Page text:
Weaving tweed with Scala and Json Extractor objects, a secret feature of the Scala language described only in Chapter 24 of Programming in Scala, certainly hit it big time this spring. Everybody used to be contented with case Some(thing) => kerpow(thing), but now you are not even allowed inside the #scala freenode unless you can produce your own extractor. If you try to cheat, the cutthroat Scala channel regulars will hack into your computer to make it play the astonishingly stupid Dollhouse on repeat (but skipping the coed shower scenes) until, like the show’s “actives”, you abandon consistent typing entirely. This extractor may pinch a little Fleeing this terrible fate, Coderspiel has endeavored to apply extractor objects to any and all circumstances. An extractor is created when you call ? val Echo.acting(a) = echo a: String = staring blankly ahead Ha ha. Extractors are not the only way to skin the Json cat, however. import Js._ ('acting ! 140 characters can’t be wrong (“I pitched it as Alias meets Quantum Leap.” Dope.

Introducing JSON Template March 2009 JSON Template is a minimal but powerful templating language, currently implemented in bothPython and JavaScript. To use it, simply copy the Python file or the JavaScript file into your project. Since there are over one bajillion template languages for Python alone, it deserves some explanation. Simple example This Python example should look familiar to many people.* The JavaScript version is a straightforward translation of this API. Full Example To read this example, keep in mind the following: These few constructs are surprisingly powerful. The following example uses most of the language, but not all. A template string ... {# This is a comment and will be removed from the output.} {.section songs} <h2>Songs in '{playlist-name}'</h2><table width="100%"> {.repeated section @} <tr><td><a href="{url-base|htmltag}{url|htmltag}">Play</a><td><i>{title}</i></td><td>{artist}</td></tr> {.end} </table> {.or} <p><em>(No page content matches)</em></p> {.end} ... gives output: Motivation Design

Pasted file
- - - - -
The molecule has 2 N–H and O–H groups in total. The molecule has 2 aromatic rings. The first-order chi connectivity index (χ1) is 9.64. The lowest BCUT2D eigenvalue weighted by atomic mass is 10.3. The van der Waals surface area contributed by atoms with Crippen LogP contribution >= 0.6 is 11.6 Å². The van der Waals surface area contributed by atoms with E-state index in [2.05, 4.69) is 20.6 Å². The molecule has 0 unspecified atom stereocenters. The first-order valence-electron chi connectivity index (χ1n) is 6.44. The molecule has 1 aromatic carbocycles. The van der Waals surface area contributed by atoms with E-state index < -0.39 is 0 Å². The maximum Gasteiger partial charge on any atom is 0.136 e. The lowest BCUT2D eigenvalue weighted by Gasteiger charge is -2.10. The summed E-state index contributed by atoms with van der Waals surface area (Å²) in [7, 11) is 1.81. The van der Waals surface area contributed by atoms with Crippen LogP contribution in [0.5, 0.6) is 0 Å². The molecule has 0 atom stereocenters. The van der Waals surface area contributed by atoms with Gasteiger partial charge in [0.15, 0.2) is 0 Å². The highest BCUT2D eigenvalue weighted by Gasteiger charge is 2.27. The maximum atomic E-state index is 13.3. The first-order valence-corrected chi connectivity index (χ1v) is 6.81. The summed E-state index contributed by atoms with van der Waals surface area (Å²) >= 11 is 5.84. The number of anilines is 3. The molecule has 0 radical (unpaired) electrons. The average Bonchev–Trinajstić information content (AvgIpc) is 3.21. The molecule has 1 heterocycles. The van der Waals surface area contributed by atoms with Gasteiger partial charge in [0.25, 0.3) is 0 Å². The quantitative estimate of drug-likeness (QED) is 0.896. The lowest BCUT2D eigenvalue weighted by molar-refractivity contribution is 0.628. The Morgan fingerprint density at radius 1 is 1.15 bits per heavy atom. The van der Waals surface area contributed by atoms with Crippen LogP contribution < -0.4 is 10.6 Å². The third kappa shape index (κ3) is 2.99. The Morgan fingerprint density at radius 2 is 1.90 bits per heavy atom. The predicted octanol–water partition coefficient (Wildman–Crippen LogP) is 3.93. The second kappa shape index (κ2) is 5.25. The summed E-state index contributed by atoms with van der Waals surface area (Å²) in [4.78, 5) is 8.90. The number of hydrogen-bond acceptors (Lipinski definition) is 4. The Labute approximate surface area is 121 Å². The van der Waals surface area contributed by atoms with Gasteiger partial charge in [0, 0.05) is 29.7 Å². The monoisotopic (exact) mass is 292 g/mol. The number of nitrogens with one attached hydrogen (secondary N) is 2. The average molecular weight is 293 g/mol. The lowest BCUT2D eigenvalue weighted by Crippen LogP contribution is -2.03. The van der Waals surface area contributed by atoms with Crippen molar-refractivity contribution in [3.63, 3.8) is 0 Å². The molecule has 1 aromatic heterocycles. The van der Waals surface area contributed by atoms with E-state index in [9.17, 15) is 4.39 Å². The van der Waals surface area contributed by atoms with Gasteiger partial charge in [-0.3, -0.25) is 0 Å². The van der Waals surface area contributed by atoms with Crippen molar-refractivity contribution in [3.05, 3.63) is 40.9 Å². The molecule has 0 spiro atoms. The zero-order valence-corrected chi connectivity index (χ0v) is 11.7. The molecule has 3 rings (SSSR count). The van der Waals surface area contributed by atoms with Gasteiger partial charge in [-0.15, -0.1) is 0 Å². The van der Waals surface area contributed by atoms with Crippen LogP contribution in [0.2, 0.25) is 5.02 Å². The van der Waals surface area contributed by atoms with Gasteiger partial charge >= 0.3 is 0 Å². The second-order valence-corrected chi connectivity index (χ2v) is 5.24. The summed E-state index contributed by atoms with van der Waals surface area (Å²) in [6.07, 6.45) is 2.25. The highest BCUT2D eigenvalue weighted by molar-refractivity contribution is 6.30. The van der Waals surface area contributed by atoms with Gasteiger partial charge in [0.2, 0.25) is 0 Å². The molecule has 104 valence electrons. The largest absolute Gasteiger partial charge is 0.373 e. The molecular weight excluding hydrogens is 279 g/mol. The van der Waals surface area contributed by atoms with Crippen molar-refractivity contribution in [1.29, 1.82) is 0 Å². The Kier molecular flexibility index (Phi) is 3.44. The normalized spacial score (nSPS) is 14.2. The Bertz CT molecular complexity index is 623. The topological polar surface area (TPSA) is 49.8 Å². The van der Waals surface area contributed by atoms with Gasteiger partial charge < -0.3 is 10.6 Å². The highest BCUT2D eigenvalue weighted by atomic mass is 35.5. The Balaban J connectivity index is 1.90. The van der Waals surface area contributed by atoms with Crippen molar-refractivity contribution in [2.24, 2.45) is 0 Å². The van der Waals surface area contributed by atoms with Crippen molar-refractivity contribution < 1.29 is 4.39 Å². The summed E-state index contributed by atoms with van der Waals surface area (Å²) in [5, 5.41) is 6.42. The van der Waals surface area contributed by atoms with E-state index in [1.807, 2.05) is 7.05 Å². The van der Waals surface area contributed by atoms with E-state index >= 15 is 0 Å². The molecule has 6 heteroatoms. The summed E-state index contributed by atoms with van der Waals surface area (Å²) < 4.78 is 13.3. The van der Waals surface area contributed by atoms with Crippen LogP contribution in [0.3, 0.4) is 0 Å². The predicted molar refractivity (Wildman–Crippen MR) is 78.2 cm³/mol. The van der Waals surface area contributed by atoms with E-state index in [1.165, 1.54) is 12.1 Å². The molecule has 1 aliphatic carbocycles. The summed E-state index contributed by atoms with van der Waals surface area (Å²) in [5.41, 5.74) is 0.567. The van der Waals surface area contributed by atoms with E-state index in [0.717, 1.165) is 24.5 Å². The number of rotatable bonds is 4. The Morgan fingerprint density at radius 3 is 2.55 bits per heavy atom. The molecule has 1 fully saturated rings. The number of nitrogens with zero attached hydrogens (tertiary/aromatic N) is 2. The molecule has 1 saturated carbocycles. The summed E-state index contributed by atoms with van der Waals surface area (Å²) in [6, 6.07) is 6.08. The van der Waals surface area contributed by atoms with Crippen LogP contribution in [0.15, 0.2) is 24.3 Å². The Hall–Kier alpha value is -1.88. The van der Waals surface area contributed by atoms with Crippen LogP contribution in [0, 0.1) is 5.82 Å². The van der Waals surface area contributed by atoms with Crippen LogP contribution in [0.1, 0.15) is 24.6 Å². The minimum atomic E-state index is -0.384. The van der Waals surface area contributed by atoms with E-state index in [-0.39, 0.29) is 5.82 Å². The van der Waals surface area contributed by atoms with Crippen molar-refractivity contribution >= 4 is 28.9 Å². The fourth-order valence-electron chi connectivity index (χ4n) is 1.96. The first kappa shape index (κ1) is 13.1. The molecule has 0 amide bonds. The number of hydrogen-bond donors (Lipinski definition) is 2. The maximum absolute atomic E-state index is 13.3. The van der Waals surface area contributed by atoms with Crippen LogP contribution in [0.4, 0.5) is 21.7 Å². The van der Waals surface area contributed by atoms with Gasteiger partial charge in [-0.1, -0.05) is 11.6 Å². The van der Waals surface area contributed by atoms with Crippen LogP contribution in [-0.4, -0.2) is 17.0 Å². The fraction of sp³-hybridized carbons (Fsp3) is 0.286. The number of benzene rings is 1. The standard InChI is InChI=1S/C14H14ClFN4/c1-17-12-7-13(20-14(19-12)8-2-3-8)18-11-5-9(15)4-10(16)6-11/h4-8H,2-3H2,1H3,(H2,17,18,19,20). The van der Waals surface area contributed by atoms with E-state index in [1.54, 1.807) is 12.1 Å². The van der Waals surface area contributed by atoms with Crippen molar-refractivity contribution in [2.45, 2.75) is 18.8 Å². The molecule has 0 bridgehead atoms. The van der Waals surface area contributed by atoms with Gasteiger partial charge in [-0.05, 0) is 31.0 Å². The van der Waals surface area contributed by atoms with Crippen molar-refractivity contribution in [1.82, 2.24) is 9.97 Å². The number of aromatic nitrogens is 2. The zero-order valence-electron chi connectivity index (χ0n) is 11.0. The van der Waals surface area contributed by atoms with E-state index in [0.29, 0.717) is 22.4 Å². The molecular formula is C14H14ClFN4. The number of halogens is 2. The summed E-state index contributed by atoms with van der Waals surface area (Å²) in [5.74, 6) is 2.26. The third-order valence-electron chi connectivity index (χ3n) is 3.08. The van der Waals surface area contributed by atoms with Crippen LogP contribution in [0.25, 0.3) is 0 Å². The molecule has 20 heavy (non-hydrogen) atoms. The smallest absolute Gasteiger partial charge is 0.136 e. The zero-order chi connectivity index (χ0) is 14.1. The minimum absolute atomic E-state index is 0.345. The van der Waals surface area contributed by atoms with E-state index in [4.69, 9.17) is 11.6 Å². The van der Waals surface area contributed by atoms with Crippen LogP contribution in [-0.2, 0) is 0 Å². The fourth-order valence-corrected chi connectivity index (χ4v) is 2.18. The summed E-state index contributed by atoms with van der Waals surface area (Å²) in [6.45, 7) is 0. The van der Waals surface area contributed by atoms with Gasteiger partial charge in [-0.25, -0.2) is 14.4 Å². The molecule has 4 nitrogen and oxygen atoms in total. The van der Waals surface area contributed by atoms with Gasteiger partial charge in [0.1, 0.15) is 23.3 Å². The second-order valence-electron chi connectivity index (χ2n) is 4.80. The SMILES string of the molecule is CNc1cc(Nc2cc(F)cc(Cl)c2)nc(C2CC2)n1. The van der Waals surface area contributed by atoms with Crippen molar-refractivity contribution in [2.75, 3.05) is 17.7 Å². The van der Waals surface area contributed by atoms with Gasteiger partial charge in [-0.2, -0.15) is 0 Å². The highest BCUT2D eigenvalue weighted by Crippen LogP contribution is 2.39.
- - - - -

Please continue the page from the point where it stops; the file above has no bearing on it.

JSON Serialization Usage Google Reader API Google Reader is an online feed aggregator with heavy use of JavaScript and pretty quick loading of the latest feed data from around the web. Google’s AJAX front-end styles back-end data published in the Atom syndication format. The data technologies powering Google Reader can easily be used and extended by third-party feed aggregators for use in their own applications. I will walk you through the (previously) undocumented Google Reader API. Update 10:40 p.m.:Jason Shellen, PM of Google Reader, called me to let me know that Google built its feed API first and the Google Reader application second as a demonstration of what could be done with the underlying data. A reliable feed parser managed by a third party lowers the barrier to entry of new aggregator developers. Google Reader users are assigned a 20-digit user ID used throughout Google’s feed system. Feed retrieval /reader/atom/feed/ Google converts all feed data to Atom regardless of its original publication format. Subscription list

JSON Schema Proposal